ASU's newest research building achieves LEED Gold certification


The U.S. Green Building Council has awarded Arizona State University’s newest research center, Interdisciplinary Science and Technology Building IV (ISTB 4), with LEED certification at the Gold level – making it ASU’s largest LEED certified research building.

The 298,000-square-foot structure houses ASU’s School of Earth and Space Exploration, Security and Defense System Initiative and the Ira A. Fulton Schools of Engineering.

HDR, as executive architect, collaborated with architectural design firm Ehrlich Architects, on this uniquely sustainable research and laboratory building.

Formally opened in September 2012, ISTB 4 joins several other ASU buildings that currently participate in the council's LEED rating systems. Since July 2006, ASU has completed 18 certified LEED projects which are comprised of 36 buildings plus the second floor of the Memorial Union. To become LEED Gold certified, the buildings had to meet exacting standards for energy use, lighting, water and material use, as well as incorporate a variety of sustainable strategies.

The $110 million, seven-story ISTB 4 building achieved 46 total points under the LEED for New Construction version 2.2 rating system. In order to earn LEED Gold, a project must achieve between 39 and 50 points.

“The entire project team worked together throughout design and construction to make ISTB 4 a high-performance building that met its sustainability goals," said sustainable designer Matthew Cunha-Rigby. "The building had a complex, energy intensive program; and to be able to reduce expected energy use by almost half is a testament to the work of everyone involved in the project. This reaffirms that we have the ability to make well-designed, energy efficient buildings without significant impacts to the project. ISTB 4 demonstrates ASU’s leadership in campus sustainability and its commitment to a better future.”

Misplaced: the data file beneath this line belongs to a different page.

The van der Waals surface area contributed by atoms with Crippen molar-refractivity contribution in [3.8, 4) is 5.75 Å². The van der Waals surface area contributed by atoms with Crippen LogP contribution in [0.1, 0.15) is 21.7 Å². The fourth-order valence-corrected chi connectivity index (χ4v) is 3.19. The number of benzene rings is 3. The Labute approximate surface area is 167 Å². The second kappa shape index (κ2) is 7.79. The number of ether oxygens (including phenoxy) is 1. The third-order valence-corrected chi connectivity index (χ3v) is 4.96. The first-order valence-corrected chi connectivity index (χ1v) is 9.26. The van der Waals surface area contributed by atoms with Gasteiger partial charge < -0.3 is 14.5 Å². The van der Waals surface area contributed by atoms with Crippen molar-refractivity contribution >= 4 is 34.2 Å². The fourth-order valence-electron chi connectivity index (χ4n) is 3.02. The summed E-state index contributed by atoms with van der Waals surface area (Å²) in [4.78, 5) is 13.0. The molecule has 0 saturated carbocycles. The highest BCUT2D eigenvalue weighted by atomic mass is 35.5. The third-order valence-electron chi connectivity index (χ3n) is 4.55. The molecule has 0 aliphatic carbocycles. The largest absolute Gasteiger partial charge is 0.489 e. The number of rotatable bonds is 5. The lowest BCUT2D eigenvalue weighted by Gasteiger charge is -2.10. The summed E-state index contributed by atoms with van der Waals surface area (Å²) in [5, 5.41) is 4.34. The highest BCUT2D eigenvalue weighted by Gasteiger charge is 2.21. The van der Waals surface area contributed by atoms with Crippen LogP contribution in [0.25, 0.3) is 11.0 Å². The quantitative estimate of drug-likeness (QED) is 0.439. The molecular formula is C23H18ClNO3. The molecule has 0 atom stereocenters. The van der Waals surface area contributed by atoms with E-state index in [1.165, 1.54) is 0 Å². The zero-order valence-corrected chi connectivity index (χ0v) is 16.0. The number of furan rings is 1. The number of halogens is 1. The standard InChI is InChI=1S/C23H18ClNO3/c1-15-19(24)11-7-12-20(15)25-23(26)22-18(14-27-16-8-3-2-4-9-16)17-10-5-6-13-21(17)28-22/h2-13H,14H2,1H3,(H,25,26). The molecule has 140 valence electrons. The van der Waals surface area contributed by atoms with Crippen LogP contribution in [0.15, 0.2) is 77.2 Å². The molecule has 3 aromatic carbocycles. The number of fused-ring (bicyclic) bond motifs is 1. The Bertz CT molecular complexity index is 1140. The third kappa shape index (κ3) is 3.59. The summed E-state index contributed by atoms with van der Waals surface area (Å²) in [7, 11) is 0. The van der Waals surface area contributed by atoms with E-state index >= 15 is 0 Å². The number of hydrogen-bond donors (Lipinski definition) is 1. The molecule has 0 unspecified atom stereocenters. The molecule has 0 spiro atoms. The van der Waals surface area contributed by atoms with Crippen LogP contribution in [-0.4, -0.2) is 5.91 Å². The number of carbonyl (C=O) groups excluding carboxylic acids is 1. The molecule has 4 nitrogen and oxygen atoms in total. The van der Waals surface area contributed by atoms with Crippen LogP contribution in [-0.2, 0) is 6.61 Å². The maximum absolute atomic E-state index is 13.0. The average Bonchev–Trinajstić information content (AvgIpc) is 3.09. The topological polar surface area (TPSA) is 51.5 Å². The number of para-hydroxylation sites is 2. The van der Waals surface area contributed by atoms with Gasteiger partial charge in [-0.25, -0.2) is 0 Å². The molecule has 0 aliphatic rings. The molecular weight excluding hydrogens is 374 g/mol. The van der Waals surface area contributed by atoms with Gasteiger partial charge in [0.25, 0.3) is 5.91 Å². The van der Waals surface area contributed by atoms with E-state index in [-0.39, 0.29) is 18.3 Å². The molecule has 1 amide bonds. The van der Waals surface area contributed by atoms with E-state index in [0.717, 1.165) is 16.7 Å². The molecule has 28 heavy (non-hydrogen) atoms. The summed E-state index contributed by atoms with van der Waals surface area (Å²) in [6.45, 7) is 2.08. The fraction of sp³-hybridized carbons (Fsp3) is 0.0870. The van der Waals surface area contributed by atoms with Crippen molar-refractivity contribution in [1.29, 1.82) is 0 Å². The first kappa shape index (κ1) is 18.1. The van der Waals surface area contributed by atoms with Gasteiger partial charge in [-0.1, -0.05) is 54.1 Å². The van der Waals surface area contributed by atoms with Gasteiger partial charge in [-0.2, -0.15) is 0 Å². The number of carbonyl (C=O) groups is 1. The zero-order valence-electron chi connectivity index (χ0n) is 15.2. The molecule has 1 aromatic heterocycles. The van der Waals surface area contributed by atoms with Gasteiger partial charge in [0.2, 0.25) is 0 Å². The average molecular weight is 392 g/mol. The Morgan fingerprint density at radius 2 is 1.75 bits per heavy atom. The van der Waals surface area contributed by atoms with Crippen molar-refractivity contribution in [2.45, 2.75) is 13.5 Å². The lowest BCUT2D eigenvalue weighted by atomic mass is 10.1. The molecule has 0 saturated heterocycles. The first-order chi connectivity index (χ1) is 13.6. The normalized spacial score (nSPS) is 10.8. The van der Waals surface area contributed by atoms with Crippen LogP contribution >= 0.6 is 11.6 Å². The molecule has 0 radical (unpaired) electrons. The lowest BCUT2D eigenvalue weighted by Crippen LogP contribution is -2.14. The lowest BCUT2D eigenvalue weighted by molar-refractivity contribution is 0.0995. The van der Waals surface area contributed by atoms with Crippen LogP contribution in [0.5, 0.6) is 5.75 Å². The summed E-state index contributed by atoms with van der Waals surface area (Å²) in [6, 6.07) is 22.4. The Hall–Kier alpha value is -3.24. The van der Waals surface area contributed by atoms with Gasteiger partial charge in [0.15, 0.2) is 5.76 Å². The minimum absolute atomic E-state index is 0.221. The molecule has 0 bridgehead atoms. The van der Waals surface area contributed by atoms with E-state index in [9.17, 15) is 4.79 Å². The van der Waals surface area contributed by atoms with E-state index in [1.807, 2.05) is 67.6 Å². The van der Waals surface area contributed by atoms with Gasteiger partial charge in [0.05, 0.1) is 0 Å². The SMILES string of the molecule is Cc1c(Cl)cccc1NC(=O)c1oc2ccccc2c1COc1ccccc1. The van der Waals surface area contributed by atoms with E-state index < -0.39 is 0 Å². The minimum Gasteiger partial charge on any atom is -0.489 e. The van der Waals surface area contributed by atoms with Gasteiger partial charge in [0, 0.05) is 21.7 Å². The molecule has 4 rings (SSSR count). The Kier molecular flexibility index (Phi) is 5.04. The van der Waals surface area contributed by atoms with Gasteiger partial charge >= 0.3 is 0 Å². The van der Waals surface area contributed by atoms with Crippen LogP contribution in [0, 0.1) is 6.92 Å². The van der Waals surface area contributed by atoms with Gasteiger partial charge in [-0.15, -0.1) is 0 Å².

One of the major project goals for the building was to reduce energy as much as possible. When fully occupied, it is estimated that ISTB 4’s energy use will be nearly one-half that of a typical laboratory building.

Some of the green design and construction features implemented in the building include:

• Optimal building orientation based on local climate conditions and a high performance façade with vertical sunshades to reduce heat gain and incorporate passive cooling strategies.

• Efficient Building Systems. The design optimized the building envelope and integrated extremely efficient mechanical systems to reduce energy use by 40.7 percent below a typical laboratory building.

• On-site renewable energy. ASU allocated energy produced by the photovoltaic array on the parking structure adjacent to ISTB 4, supplying an additional 11.6 percent of its energy use beyond the savings achieved by the building design. The renewable energy reduced the building’s energy costs by over 16 percent, because the peak energy load is also reduced.

• Minimized resource use. Local building materials, extracted and manufactured within 500 miles of the site, exceeded 44 percent of the material cost under MRc5, Regional Materials. ISTB 4 earned an additional LEED credit for exemplary performance by achieving this threshold.

• Daylighting. The building envelope and the interior space are designed to admit natural light into as many spaces as possible, and a central atrium brings daylight deep into the building interior.

ASU has the largest number of LEED-certified buildings throughout Arizona and claims the top spot for achieving the state’s first-ever LEED platinum certification in July 2007 with the Tempe campus’ Biodesign Building B.